I explore links between the brain, personality, and behavior—to better understand how people regulate their eating and emotions.
self-control of eating
Since that fateful day in the garden, we human beings have struggled to negotiate between fleeting, short-term pleasures and the lasting consequences of our decisions. For most of human history, self-control has primarily been a topic for philosophical inquiry and discussion. Recently, with the emergence of experimental psychology and cognitive neuroscience, scientists have uncovered brain-behavior relationships underlying successful (and un-successful) control of our thoughts, desires, and behaviors. My research examines individual differences in how people respond to rewarding stimuli, such as appetizing foods, how they exert control over these responses, and the extent to which these processes are predictive of real world behaviors.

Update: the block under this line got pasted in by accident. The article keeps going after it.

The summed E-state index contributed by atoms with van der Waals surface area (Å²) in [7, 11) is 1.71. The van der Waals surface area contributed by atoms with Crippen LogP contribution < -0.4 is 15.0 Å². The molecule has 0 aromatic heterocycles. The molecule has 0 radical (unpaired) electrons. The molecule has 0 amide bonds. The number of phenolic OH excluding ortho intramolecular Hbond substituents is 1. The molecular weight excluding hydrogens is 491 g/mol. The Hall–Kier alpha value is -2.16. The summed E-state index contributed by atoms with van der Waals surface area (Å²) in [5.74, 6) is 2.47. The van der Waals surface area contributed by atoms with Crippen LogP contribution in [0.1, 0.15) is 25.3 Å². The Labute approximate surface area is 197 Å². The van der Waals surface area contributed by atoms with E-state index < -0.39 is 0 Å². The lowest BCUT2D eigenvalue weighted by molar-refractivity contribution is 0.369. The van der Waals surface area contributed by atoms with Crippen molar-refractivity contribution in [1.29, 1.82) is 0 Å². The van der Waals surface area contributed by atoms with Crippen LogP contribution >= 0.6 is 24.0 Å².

emotion regulation, Social support, and health
Often, managing one's emotions is no small feat, for it's not always clear when and how to regulate emotional responses to life's many stressors. In this line of translational work linking mental and physical health, I'm assessing relationships between people's propensity to use various emotion regulation strategies and health outcomes. I'm also exploring the influence of social support and social network variables on these pathways between emotion and health.